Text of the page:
3. The scientific method is the most reliable way of understanding the natural world.

I appreciate the way this statement is qualified. I agree that science is the most reliable way to explain processes in the natural world. I don’t think that this means that no other approach to knowledge is useful. Poetry is the most beautiful way to describe the natural world. When I am overwhelmed by the beauty of nature, I am experiencing something other than science, even if I have this encounter in the midst of a scientific process. My religion tells me that it’s okay to see a “you” in the world around me instead of just an “it,” to use the terminology of Jewish philosopher Martin Buber. When I see a sunset, I appropriate my encounter with it as an expression of love from the somebody who created it with whom I claim a personal relationship. There’s nothing reliable about viewing reality this way, but it’s more beautiful to me.

The ancient Israelites who wrote part of the Bible didn’t have science, so whenever they came upon a natural disaster, like a drought or the invasion of a foreign army, they interpreted it as a sign of God’s anger against their wickedness. When I read these stories in the Bible, I recognize that there probably was a scientific or sociological explanation for the drought or invasion, but I also believe the Israelite prophets were absolutely telling the truth about the injustices they interpreted to be the source of God’s anger. I also believe that there are hidden spiritual realities in our world that cannot be captured through the empirical observation that the scientific method relies upon. To some degree, the “natural” world can be defined as that portion of the universe that is empirically observable by humans. Claims that are made about spiritual realities that cannot be captured through empirical observation are definitely not reliable, but they are not inherently false just because they aren’t empirically verifiable.

4. Every person has the right to control of their body.

I struggle with this one. We aren’t as autonomous as the Enlightenment has taught us to see ourselves. Everything I do with my body impacts my community. If I fill my body with cocaine, I can’t just say it’s my body, I can do whatever I want with it, because my habit will inevitably cause me to harm other people. Should athletes have the right to take whatever performance-enhancing drugs they want  because it’s their bodies? With regards to the abortion issue that this seems to be mostly about, I am painfully in the middle. I certainly don’t believe that the government should be getting into women’s uteruses. But I worry about the consequences of living in a world in which we have so radically departed from the natural order where sex actually makes babies and thus your sexual partner is also your partner in making a family (recognizing that there are people who are naturally born with sexual or gendered otherness who deserve to have lifelong intimate companionship as well). There’s an analogy between the unhinging of sex and procreation and the way that our food consumption in industrial society is completely detached from the land where it was grown. Will we reach a point in the future where our food and our sexual partners are both made from plastic? I read an article that claims that sex robots are getting more and more realistic. Sure, people should have the right to control their bodies, but shouldn’t we also try to live in harmony with nature to the degree possible rather than constantly trying to engineer our way around it?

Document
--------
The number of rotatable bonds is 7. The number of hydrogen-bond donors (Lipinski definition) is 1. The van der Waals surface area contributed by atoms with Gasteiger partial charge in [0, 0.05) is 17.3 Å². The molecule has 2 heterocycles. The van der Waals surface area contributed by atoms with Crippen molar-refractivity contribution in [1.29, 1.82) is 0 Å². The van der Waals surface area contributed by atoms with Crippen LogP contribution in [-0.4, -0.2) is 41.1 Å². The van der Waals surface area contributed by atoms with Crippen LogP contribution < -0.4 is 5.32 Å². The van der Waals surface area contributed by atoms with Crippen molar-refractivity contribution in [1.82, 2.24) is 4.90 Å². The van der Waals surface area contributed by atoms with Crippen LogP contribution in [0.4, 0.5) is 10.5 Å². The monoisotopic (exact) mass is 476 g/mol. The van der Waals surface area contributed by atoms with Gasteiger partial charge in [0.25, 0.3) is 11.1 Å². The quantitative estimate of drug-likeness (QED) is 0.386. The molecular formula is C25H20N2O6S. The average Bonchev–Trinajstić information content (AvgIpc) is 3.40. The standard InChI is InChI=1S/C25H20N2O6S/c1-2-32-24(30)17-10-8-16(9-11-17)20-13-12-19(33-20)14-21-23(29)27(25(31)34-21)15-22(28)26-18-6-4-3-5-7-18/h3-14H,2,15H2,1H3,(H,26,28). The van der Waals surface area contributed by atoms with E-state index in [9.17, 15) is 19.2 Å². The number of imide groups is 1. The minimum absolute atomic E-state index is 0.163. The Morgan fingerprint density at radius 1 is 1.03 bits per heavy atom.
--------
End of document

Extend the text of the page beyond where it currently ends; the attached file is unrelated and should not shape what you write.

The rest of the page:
5. God is not necessary to be a good person or to live a full and meaningful life.

I’ve met too many good atheists who live full and meaningful lives to deny this one. I do want to clarify that the relevance of God to my life is not that I wouldn’t know how to behave morally without God commanding me to do things. Though I have been shaped by Christian morality, God’s existence is not as critical to my sense of morality as it is to my sense of hope. I wouldn’t become a raving hedonist if I stopped believing in God. But the only reason I think I have a chance of making it in my career and life in general is because God is with me. If I were a strong, self-assured person all the time who never felt inadequate or terrified about anything, I suppose I could get along without God. It’s my frailty and anxiety that makes me cling to God. What’s really strange is that I accomplish things that I don’t feel at all capable of doing and the only way I can explain it is that God moves through me. It’s just a different way of narrating my existence, but I think the advantage to it is that I’m able to enjoy my accomplishments a lot more because I see them as gifts that surprise me rather than meritocratic reflections of my hard work that requires others’ recognition in order to count. In 2 Corinthians 12:9, the apostle Paul says that God told him, “My power is made perfect in your weakness.” There’s something powerful about people who experience themselves to be weak but strangely accomplish more than they think they can through a power beyond themselves.

6. Be mindful of the consequences of all your actions and recognize that you must take responsibility for them.